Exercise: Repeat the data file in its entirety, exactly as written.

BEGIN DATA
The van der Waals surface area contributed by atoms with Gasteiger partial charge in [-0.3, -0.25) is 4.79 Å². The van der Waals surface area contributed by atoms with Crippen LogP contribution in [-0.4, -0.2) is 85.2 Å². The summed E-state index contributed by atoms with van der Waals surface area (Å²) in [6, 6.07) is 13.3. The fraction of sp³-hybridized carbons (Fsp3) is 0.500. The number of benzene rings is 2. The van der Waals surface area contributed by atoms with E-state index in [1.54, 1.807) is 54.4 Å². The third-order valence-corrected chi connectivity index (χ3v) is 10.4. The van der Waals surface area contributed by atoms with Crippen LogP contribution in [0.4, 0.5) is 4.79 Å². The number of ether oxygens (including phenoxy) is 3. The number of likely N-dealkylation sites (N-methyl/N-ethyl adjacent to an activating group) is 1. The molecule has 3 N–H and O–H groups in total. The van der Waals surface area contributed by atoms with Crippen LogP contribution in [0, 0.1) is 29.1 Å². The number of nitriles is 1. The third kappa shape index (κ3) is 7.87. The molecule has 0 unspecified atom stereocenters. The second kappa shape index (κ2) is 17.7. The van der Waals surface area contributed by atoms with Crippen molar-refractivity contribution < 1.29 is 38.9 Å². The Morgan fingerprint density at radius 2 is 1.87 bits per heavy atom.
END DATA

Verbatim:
The van der Waals surface area contributed by atoms with Gasteiger partial charge in [-0.3, -0.25) is 4.79 Å². The van der Waals surface area contributed by atoms with Crippen LogP contribution in [-0.4, -0.2) is 85.2 Å². The summed E-state index contributed by atoms with van der Waals surface area (Å²) in [6, 6.07) is 13.3. The fraction of sp³-hybridized carbons (Fsp3) is 0.500. The number of benzene rings is 2. The van der Waals surface area contributed by atoms with E-state index in [1.54, 1.807) is 54.4 Å². The third-order valence-corrected chi connectivity index (χ3v) is 10.4. The van der Waals surface area contributed by atoms with Crippen LogP contribution in [0.4, 0.5) is 4.79 Å². The number of ether oxygens (including phenoxy) is 3. The number of likely N-dealkylation sites (N-methyl/N-ethyl adjacent to an activating group) is 1. The molecule has 3 N–H and O–H groups in total. The van der Waals surface area contributed by atoms with Crippen LogP contribution in [0, 0.1) is 29.1 Å². The number of nitriles is 1. The third kappa shape index (κ3) is 7.87. The molecule has 0 unspecified atom stereocenters. The second kappa shape index (κ2) is 17.7. The van der Waals surface area contributed by atoms with Crippen molar-refractivity contribution < 1.29 is 38.9 Å². The Morgan fingerprint density at radius 2 is 1.87 bits per heavy atom.